Categories: RE

by Peter


Categories: RE

by Peter


Renewables come in at less than half of what we’re paying for energy – Anglo

Photo by Creamer Media
From left, Natascha Viljoen, Jonathan Debasc and Fahmida Smith.





JOHANNESBURG ( – Failure to wholeheartedly embrace the generation of renewable energy is out-and-out business folly.

Anglo American and Engie made this perfectly clear on Thursday when they revealed that renewables come in at less than half the price of South Africa’s currently high-priced carbon-intensive power – which is set to rise even further this year.



Anglo American Platinum (Amplats) CEO Natascha Viljoen, who is also the deputy chairperson of the Energy Council of South Africa, summed it up with these words: “The cost of renewables comes in at less than 50% of what we are currently paying for energy.”

On renewables’ intermittency, Engie thermal supply and hydrogen Africa MD Jonathan Debasc, outlined how hydrogen was able to assist significantly on the energy storage front by helping to solve the problem presented by a sun that did not always shine and a wind that did not always blow.



Viljoen emphasised, during the Business Day Dialogues webinar covered by Mining Weekly, the huge role that renewables and storage could play in slashing energy insecurity.

“I certainly think that we’re absolutely underestimating the value that renewables can have for us as a country,” said Viljoen, in reference to the economic stimulation that could be provided by stable and secure solar, wind and storage (SWS), which provided the opportunity to deliver near-zero-marginal-cost excess green energy.

The webinar once again brought home the crucial message that concentration on SWS had the power to reverse the huge opportunity loss that South Africa had suffered through load-shedding, as well as bring with it significantly lower electricity costs, while green hydrogen could be stored for deployment when needed.

Moreover, Amplats market development principal Fahmida Smith said the green Hydrogen Valley project being developed in Limpopo, Gauteng and KwaZulu-Natal had the potential to contribute:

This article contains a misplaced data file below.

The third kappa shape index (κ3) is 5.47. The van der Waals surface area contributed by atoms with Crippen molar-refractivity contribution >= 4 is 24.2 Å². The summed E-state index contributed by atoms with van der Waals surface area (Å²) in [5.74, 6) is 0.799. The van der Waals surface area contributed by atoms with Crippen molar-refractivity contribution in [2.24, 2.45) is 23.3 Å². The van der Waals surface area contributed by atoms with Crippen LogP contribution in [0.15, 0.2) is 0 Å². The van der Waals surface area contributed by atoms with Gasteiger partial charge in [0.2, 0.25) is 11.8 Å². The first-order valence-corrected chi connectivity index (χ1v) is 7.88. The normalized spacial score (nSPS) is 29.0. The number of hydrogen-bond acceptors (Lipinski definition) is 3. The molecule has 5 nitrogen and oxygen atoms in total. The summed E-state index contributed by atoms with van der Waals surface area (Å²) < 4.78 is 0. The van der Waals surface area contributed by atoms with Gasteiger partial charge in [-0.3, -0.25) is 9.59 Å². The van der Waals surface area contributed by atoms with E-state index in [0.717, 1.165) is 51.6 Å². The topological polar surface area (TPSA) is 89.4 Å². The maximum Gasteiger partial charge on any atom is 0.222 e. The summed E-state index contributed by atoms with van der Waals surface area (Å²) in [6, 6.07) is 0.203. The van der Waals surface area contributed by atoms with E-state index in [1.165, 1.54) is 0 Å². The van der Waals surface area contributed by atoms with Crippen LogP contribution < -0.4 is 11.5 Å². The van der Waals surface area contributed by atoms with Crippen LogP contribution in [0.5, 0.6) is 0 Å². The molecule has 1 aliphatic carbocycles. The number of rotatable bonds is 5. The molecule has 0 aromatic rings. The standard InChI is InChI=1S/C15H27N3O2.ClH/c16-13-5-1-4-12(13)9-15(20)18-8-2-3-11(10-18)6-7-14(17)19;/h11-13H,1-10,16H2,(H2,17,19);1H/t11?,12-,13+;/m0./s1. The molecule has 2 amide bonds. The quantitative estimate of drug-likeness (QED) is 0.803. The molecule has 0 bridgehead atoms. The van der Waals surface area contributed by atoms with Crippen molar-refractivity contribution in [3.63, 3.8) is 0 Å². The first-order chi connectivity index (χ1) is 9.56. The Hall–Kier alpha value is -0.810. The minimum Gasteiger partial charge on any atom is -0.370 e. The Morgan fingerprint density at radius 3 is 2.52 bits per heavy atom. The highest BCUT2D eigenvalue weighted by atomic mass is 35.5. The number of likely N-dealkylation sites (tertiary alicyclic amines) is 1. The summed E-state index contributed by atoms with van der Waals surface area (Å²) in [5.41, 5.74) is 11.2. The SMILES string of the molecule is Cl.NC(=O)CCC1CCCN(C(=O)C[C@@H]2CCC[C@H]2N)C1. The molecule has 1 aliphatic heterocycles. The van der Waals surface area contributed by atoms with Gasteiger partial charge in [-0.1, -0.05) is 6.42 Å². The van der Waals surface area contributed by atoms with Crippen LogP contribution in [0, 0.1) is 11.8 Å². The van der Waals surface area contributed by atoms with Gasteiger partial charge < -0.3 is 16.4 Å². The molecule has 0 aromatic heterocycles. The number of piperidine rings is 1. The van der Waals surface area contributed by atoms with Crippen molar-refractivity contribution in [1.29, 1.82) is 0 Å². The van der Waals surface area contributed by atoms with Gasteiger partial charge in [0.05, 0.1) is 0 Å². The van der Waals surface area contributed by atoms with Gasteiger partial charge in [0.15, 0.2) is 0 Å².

• $4-billion to the gross domestic product of the South African economy;
  • $900-million to the fiscus in tax revenues;
  • 14 000 jobs a year by 2050; and
  • invaluable increased demand for the platinum group metals, which South Africa hosts in abundance.

“There is huge opportunity for us as a country,” Smith emphasised.

Debasc, who leads the African division of a far-reaching global energy and services group, spoke of South Africa being “in a great space” for the hydrogen economy.

He rated South Africa’s sun and wind as being amongst the best in the world and on a par with those of Chile, Saudi Arabia and Australia.

Given that 50% of the cost of the green hydrogen arose from the energy used to produce it placed South Africa in a very competitive position.

The thousands of square kilometres needed for renewable energy generation were available in abundance in South Africa.

Moreover, South Africa’s overall hydrogen knowledge base was decades long and now needed to be applied to green hydrogen.

The country already had the hydrogen assets and the people who knew how to manage them.

With the Hydrogen Valley being developed, close-proximity demand would be available for locally produced green hydrogen.

With those pillars, South Africa could eventually be transformed into an exporter of green hydrogen to those countries unable to generate their own green hydrogen.

“It’s a big opportunity,” said Debasc, who spoke of action needing to be taken in respect of the 1.5 °C global warming trajectory.

“Governments today are aiming at not only reducing the carbon footprint, but completely going to net zero. There are different dates, but they’re all aimed in the same direction,” said Debasc, who added that a similar pattern was evident in the independent power producer market in particular, where the share prices of companies that had managed to transition from coal and gas, and had establish green footprints, were considerably higher.

The adoption of hydrogen and fuel cell technologies, for clean energy and transport, had increased markedly globally in recent years, webinar attendees heard.

As the urgency to tackle climate change increased, governments the world over were expressing the resolve to go the route of green hydrogen and fuel cells to bring in genuine decarbonisation.

Attendees were told that green hydrogen-linked technologies were improving very rapidly, with huge thrusts under way to become more competitive.

Within this fast-advancing environment, Anglo, along with partners such as Engie, was making its mark in building the hydrogen economy in South Africa, and taking advantage of the 100 MW threshold for unlicensed embedded electricity generation from renewables. 


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Business Report 1 July 2012. Optimal Energy chief executive Kobus Meiring is a disappointed man. The company is the developer of South Africa’s electric car but it officially closed on Friday with the loss of about 60 jobs. This follows its failure to get further funding from the government and the Industrial Development Corporation (IDC)...

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